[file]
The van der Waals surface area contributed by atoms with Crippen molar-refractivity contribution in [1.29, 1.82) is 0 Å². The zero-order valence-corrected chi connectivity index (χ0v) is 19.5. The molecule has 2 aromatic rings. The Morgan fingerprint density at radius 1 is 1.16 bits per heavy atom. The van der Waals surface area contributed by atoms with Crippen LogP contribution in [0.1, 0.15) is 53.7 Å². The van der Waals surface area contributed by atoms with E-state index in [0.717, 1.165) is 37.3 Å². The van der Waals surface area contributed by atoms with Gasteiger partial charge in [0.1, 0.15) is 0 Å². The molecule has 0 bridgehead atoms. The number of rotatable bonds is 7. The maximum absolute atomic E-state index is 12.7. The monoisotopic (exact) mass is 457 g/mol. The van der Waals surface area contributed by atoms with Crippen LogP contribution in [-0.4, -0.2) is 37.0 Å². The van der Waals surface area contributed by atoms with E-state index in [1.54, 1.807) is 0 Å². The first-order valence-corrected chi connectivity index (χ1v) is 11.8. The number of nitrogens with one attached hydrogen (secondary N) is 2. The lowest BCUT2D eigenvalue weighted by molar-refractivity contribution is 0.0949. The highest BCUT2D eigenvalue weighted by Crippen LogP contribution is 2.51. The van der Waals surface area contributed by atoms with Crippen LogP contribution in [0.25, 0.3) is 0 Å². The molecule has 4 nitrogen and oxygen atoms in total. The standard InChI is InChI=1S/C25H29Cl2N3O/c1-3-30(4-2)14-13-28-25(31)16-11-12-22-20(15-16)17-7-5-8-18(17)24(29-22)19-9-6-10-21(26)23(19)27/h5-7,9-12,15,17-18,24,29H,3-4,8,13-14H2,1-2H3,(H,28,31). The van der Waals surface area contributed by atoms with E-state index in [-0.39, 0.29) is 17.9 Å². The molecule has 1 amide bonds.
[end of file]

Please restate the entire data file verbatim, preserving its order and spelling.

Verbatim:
The van der Waals surface area contributed by atoms with Crippen molar-refractivity contribution in [1.29, 1.82) is 0 Å². The zero-order valence-corrected chi connectivity index (χ0v) is 19.5. The molecule has 2 aromatic rings. The Morgan fingerprint density at radius 1 is 1.16 bits per heavy atom. The van der Waals surface area contributed by atoms with Crippen LogP contribution in [0.1, 0.15) is 53.7 Å². The van der Waals surface area contributed by atoms with E-state index in [0.717, 1.165) is 37.3 Å². The van der Waals surface area contributed by atoms with Gasteiger partial charge in [0.1, 0.15) is 0 Å². The molecule has 0 bridgehead atoms. The number of rotatable bonds is 7. The maximum absolute atomic E-state index is 12.7. The monoisotopic (exact) mass is 457 g/mol. The van der Waals surface area contributed by atoms with Crippen LogP contribution in [-0.4, -0.2) is 37.0 Å². The van der Waals surface area contributed by atoms with E-state index in [1.54, 1.807) is 0 Å². The first-order valence-corrected chi connectivity index (χ1v) is 11.8. The number of nitrogens with one attached hydrogen (secondary N) is 2. The lowest BCUT2D eigenvalue weighted by molar-refractivity contribution is 0.0949. The highest BCUT2D eigenvalue weighted by Crippen LogP contribution is 2.51. The van der Waals surface area contributed by atoms with Crippen LogP contribution in [0.25, 0.3) is 0 Å². The molecule has 4 nitrogen and oxygen atoms in total. The standard InChI is InChI=1S/C25H29Cl2N3O/c1-3-30(4-2)14-13-28-25(31)16-11-12-22-20(15-16)17-7-5-8-18(17)24(29-22)19-9-6-10-21(26)23(19)27/h5-7,9-12,15,17-18,24,29H,3-4,8,13-14H2,1-2H3,(H,28,31). The van der Waals surface area contributed by atoms with E-state index in [-0.39, 0.29) is 17.9 Å². The molecule has 1 amide bonds.